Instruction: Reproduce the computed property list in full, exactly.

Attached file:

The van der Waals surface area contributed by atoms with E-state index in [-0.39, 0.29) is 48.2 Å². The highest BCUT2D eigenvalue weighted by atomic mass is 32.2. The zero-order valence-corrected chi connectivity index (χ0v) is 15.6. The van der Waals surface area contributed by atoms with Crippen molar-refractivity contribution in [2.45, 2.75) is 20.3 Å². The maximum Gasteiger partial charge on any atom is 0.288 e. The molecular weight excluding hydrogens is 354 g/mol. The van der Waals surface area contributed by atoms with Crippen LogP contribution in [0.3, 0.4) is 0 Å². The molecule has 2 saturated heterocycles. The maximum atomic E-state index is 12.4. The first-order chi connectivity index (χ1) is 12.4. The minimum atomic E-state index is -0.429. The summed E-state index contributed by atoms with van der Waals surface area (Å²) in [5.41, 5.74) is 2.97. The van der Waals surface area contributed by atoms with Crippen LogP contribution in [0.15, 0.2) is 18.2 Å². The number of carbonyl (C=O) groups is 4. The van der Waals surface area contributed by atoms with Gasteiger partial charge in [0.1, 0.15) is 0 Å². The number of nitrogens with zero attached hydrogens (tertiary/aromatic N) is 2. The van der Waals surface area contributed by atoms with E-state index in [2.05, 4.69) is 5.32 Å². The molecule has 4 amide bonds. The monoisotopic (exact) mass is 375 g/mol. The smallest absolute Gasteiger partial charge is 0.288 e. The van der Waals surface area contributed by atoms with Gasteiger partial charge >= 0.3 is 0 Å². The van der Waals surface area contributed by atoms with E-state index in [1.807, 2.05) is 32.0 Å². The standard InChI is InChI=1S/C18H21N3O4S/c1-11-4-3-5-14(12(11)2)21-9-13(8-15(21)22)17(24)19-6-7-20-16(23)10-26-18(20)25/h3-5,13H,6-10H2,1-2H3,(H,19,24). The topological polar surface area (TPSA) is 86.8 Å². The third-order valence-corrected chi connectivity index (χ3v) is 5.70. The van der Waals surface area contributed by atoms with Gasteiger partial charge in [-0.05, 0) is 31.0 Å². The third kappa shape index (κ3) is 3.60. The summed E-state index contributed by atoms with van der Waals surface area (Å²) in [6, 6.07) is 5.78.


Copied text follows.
The van der Waals surface area contributed by atoms with E-state index in [-0.39, 0.29) is 48.2 Å². The highest BCUT2D eigenvalue weighted by atomic mass is 32.2. The zero-order valence-corrected chi connectivity index (χ0v) is 15.6. The van der Waals surface area contributed by atoms with Crippen molar-refractivity contribution in [2.45, 2.75) is 20.3 Å². The maximum Gasteiger partial charge on any atom is 0.288 e. The molecular weight excluding hydrogens is 354 g/mol. The van der Waals surface area contributed by atoms with Crippen LogP contribution in [0.3, 0.4) is 0 Å². The molecule has 2 saturated heterocycles. The maximum atomic E-state index is 12.4. The first-order chi connectivity index (χ1) is 12.4. The minimum atomic E-state index is -0.429. The summed E-state index contributed by atoms with van der Waals surface area (Å²) in [5.41, 5.74) is 2.97. The van der Waals surface area contributed by atoms with Crippen LogP contribution in [0.15, 0.2) is 18.2 Å². The number of carbonyl (C=O) groups is 4. The van der Waals surface area contributed by atoms with Gasteiger partial charge in [0.1, 0.15) is 0 Å². The number of nitrogens with zero attached hydrogens (tertiary/aromatic N) is 2. The van der Waals surface area contributed by atoms with E-state index in [2.05, 4.69) is 5.32 Å². The molecule has 4 amide bonds. The monoisotopic (exact) mass is 375 g/mol. The smallest absolute Gasteiger partial charge is 0.288 e. The van der Waals surface area contributed by atoms with Gasteiger partial charge >= 0.3 is 0 Å². The van der Waals surface area contributed by atoms with E-state index in [1.807, 2.05) is 32.0 Å². The standard InChI is InChI=1S/C18H21N3O4S/c1-11-4-3-5-14(12(11)2)21-9-13(8-15(21)22)17(24)19-6-7-20-16(23)10-26-18(20)25/h3-5,13H,6-10H2,1-2H3,(H,19,24). The topological polar surface area (TPSA) is 86.8 Å². The third-order valence-corrected chi connectivity index (χ3v) is 5.70. The van der Waals surface area contributed by atoms with Gasteiger partial charge in [-0.05, 0) is 31.0 Å². The third kappa shape index (κ3) is 3.60. The summed E-state index contributed by atoms with van der Waals surface area (Å²) in [6, 6.07) is 5.78.